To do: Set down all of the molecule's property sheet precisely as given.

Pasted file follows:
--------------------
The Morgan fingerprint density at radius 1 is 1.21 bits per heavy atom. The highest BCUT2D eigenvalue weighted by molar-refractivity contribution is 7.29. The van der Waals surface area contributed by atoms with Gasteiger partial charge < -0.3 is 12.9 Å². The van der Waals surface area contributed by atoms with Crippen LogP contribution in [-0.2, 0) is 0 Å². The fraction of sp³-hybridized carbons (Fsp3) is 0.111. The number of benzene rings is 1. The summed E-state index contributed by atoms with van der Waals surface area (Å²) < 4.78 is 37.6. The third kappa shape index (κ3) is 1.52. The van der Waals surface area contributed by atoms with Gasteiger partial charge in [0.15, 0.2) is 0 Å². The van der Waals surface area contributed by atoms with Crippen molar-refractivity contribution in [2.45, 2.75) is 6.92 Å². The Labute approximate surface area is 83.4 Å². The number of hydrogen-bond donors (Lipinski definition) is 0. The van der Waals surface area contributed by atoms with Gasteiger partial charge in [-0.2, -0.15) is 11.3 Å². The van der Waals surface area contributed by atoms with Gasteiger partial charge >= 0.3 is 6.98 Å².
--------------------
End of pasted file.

The Morgan fingerprint density at radius 1 is 1.21 bits per heavy atom. The highest BCUT2D eigenvalue weighted by molar-refractivity contribution is 7.29. The van der Waals surface area contributed by atoms with Gasteiger partial charge < -0.3 is 12.9 Å². The van der Waals surface area contributed by atoms with Crippen LogP contribution in [-0.2, 0) is 0 Å². The fraction of sp³-hybridized carbons (Fsp3) is 0.111. The number of benzene rings is 1. The summed E-state index contributed by atoms with van der Waals surface area (Å²) < 4.78 is 37.6. The third kappa shape index (κ3) is 1.52. The van der Waals surface area contributed by atoms with Gasteiger partial charge in [0.15, 0.2) is 0 Å². The van der Waals surface area contributed by atoms with Crippen molar-refractivity contribution in [2.45, 2.75) is 6.92 Å². The Labute approximate surface area is 83.4 Å². The number of hydrogen-bond donors (Lipinski definition) is 0. The van der Waals surface area contributed by atoms with Gasteiger partial charge in [-0.2, -0.15) is 11.3 Å². The van der Waals surface area contributed by atoms with Gasteiger partial charge >= 0.3 is 6.98 Å².